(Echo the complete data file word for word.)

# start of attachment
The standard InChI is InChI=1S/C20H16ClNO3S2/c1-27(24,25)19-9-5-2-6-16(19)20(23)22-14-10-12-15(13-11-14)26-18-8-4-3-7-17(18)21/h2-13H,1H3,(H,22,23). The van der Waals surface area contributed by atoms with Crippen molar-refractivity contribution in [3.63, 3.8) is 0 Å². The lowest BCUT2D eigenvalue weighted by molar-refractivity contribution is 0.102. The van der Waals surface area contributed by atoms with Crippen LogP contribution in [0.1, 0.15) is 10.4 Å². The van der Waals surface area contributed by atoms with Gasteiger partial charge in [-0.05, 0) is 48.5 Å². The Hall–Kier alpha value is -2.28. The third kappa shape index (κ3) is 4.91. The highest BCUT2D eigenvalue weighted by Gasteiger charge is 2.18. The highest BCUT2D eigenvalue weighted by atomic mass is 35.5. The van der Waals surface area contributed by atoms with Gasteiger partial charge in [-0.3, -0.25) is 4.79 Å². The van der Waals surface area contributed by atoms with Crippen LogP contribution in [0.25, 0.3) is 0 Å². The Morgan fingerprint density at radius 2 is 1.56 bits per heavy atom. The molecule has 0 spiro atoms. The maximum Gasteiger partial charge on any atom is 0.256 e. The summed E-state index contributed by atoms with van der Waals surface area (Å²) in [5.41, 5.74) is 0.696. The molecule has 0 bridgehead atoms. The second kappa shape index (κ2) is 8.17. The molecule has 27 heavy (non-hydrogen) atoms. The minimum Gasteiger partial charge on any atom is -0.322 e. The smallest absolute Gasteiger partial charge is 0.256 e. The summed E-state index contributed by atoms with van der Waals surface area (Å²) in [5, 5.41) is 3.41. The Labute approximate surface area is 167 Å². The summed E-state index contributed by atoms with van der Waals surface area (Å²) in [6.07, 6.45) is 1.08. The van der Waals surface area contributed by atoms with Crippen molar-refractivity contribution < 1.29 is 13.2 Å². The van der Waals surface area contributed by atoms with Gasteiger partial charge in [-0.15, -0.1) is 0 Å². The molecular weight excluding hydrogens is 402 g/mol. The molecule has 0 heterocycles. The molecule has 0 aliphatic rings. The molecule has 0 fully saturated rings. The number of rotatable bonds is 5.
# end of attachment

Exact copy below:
The standard InChI is InChI=1S/C20H16ClNO3S2/c1-27(24,25)19-9-5-2-6-16(19)20(23)22-14-10-12-15(13-11-14)26-18-8-4-3-7-17(18)21/h2-13H,1H3,(H,22,23). The van der Waals surface area contributed by atoms with Crippen molar-refractivity contribution in [3.63, 3.8) is 0 Å². The lowest BCUT2D eigenvalue weighted by molar-refractivity contribution is 0.102. The van der Waals surface area contributed by atoms with Crippen LogP contribution in [0.1, 0.15) is 10.4 Å². The van der Waals surface area contributed by atoms with Gasteiger partial charge in [-0.05, 0) is 48.5 Å². The Hall–Kier alpha value is -2.28. The third kappa shape index (κ3) is 4.91. The highest BCUT2D eigenvalue weighted by Gasteiger charge is 2.18. The highest BCUT2D eigenvalue weighted by atomic mass is 35.5. The van der Waals surface area contributed by atoms with Gasteiger partial charge in [-0.3, -0.25) is 4.79 Å². The van der Waals surface area contributed by atoms with Crippen LogP contribution in [0.25, 0.3) is 0 Å². The Morgan fingerprint density at radius 2 is 1.56 bits per heavy atom. The molecule has 0 spiro atoms. The maximum Gasteiger partial charge on any atom is 0.256 e. The summed E-state index contributed by atoms with van der Waals surface area (Å²) in [5.41, 5.74) is 0.696. The molecule has 0 bridgehead atoms. The second kappa shape index (κ2) is 8.17. The molecule has 27 heavy (non-hydrogen) atoms. The minimum Gasteiger partial charge on any atom is -0.322 e. The smallest absolute Gasteiger partial charge is 0.256 e. The summed E-state index contributed by atoms with van der Waals surface area (Å²) in [5, 5.41) is 3.41. The Labute approximate surface area is 167 Å². The summed E-state index contributed by atoms with van der Waals surface area (Å²) in [6.07, 6.45) is 1.08. The van der Waals surface area contributed by atoms with Crippen molar-refractivity contribution < 1.29 is 13.2 Å². The van der Waals surface area contributed by atoms with Gasteiger partial charge in [-0.15, -0.1) is 0 Å². The molecular weight excluding hydrogens is 402 g/mol. The molecule has 0 heterocycles. The molecule has 0 aliphatic rings. The molecule has 0 fully saturated rings. The number of rotatable bonds is 5.